Generally speaking it is when it is
a universal state system that it
falls over. It is about inefficiency
and incompetence, not about the mad
money for stop in the end people
like shouting the odds on that don't
like people pointing it out because
to them the NHS is a cult, our
national origin. You can't touch it
in politics in case you die.
don't want to defend it, you don't
get to use it.
And there you go.
should be cleared out of winter for
the royal wedding, apparently the
call from a local council.
it is someone who has a lid flies
are treated if you time is. You
think people would learn not to use
social media, or indeed the comment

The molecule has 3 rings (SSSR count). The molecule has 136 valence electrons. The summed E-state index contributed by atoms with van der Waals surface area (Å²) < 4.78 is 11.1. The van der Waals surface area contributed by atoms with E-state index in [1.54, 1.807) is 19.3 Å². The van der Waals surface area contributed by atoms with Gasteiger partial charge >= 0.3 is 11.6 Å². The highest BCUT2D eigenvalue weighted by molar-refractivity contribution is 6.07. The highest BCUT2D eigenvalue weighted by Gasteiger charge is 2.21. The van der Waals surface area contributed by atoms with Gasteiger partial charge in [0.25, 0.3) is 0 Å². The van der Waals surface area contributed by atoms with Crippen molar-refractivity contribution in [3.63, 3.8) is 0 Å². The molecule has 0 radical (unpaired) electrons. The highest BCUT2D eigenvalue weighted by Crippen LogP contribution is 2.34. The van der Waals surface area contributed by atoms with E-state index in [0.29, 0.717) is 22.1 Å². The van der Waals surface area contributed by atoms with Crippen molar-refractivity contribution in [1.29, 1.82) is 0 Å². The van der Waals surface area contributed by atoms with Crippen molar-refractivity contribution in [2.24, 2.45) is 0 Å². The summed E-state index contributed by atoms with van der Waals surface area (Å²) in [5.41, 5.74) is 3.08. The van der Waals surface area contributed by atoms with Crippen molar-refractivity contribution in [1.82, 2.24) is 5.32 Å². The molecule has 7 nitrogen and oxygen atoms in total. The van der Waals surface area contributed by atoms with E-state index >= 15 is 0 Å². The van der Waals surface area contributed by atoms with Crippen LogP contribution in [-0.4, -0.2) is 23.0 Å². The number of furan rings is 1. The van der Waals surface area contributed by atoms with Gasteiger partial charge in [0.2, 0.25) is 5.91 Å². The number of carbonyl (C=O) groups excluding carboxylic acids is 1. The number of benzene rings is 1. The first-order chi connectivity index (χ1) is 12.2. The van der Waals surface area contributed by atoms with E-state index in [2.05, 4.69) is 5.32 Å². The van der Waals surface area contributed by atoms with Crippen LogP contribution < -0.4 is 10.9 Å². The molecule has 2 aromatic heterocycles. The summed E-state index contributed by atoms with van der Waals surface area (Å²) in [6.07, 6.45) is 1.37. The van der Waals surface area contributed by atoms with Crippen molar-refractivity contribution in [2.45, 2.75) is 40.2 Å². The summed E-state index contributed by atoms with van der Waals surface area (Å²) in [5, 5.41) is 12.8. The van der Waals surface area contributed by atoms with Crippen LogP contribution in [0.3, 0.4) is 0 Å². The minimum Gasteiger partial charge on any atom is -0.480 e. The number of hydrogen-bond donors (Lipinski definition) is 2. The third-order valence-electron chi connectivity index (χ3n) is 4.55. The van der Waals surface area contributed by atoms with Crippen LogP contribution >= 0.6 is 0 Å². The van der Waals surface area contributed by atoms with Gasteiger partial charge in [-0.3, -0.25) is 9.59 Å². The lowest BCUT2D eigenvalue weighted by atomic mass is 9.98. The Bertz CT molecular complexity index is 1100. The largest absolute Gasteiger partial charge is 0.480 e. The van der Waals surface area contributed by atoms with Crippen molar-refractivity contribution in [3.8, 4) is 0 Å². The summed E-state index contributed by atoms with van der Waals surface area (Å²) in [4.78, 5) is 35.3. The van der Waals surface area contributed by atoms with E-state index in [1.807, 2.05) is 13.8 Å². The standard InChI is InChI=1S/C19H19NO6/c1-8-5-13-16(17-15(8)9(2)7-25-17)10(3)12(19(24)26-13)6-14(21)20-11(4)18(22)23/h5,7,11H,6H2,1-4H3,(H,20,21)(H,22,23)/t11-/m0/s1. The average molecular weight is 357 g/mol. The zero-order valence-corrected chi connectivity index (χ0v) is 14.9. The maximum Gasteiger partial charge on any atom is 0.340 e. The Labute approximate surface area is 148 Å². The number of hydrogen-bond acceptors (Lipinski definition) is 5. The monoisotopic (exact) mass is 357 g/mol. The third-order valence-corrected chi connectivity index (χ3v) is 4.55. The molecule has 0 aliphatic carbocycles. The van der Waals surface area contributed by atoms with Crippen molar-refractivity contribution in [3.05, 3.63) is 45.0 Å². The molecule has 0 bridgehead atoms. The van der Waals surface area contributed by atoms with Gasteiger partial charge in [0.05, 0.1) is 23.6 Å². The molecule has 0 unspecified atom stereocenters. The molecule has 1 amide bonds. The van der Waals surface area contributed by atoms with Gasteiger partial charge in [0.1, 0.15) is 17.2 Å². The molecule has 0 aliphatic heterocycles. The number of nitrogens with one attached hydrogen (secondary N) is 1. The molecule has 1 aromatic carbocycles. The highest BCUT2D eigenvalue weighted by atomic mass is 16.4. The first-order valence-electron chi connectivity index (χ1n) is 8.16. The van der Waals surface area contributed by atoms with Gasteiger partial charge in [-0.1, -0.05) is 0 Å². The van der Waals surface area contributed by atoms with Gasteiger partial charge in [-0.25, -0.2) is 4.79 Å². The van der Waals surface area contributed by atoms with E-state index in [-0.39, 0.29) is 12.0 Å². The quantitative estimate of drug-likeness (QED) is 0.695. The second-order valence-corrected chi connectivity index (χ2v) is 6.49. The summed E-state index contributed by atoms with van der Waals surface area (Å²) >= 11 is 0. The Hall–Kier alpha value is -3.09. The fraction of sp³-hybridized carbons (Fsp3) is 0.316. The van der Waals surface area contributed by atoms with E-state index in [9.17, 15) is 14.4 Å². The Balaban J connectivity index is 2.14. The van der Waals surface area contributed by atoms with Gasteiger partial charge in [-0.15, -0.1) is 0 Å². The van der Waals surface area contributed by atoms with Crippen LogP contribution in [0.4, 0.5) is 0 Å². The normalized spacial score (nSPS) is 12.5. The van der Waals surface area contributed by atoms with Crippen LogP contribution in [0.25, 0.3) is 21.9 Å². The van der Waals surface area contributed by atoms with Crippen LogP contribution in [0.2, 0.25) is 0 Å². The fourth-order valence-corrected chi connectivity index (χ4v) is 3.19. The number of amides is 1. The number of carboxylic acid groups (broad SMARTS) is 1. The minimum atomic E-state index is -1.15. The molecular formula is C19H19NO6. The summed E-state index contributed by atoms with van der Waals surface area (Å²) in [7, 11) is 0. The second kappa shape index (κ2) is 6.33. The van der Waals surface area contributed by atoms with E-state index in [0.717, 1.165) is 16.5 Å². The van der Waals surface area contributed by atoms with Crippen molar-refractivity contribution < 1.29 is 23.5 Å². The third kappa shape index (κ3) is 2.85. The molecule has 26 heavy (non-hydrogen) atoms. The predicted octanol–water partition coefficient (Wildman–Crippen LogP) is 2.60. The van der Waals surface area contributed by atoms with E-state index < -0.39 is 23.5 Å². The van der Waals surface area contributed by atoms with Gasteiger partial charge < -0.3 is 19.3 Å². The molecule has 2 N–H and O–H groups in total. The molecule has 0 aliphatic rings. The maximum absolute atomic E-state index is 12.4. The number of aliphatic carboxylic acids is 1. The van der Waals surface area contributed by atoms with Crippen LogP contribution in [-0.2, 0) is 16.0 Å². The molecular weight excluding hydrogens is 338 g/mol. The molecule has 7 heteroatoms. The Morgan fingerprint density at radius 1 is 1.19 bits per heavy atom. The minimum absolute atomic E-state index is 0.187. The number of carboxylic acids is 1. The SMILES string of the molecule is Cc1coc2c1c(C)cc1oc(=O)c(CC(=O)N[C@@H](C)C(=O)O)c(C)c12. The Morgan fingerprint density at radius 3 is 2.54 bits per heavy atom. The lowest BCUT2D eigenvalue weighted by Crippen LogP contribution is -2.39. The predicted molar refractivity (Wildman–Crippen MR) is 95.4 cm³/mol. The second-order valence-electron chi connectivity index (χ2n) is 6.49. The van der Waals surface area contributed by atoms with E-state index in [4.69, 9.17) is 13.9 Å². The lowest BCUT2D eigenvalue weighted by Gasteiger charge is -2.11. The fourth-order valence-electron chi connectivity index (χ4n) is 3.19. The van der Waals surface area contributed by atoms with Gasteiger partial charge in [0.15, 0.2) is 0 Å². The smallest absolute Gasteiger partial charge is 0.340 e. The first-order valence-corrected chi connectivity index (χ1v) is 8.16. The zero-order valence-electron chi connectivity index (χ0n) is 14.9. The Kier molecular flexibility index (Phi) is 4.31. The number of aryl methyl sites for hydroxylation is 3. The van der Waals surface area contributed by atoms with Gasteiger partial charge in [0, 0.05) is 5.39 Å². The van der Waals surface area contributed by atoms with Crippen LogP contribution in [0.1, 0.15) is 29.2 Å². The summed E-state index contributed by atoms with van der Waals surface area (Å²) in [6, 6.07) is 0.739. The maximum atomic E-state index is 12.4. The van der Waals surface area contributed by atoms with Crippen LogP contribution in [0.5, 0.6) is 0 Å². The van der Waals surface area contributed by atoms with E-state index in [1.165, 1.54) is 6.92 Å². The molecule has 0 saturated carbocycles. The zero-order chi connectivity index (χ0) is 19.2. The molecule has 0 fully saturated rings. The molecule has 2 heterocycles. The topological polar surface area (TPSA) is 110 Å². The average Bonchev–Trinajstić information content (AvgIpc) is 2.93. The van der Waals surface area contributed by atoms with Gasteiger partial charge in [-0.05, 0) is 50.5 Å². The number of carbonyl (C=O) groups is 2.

in the way they do. The Conservative
leader of the Royal Borough of
Windsor and Maidenhead seems to have
written to Thames Valley Police,
asking effectively for the
enforcement of the law as it stands,
which is to stop aggressive begging
and intimidation. But that is
different from saying I want to
clear the homeless out of a
particular borough. On the one hand
you have what he has asked for, in
the law as it stands, not
unreasonable. On the other, people
behaving I think probably unwisely
on social media. In the end, the
Guardian like to say Tories are bad.
Does it, Susie?
Going back to the
story, the council leader has
treated apparently it is an issue he
said some of these while he was
skiing in Wyoming.
So you are saying
the same as me, back to the story.
Then he has written to the local
Police Commissioner, which has been
released to the public before it has
gone to the Police Commissioner, he
says. Maybe the post was just late
(!) As Alex rightly says, he has
conflated the issue of homelessness
and rough sleeping with begging and
vagrancy which is not the same
thing. You have a real issue with
homelessness, about a dozen people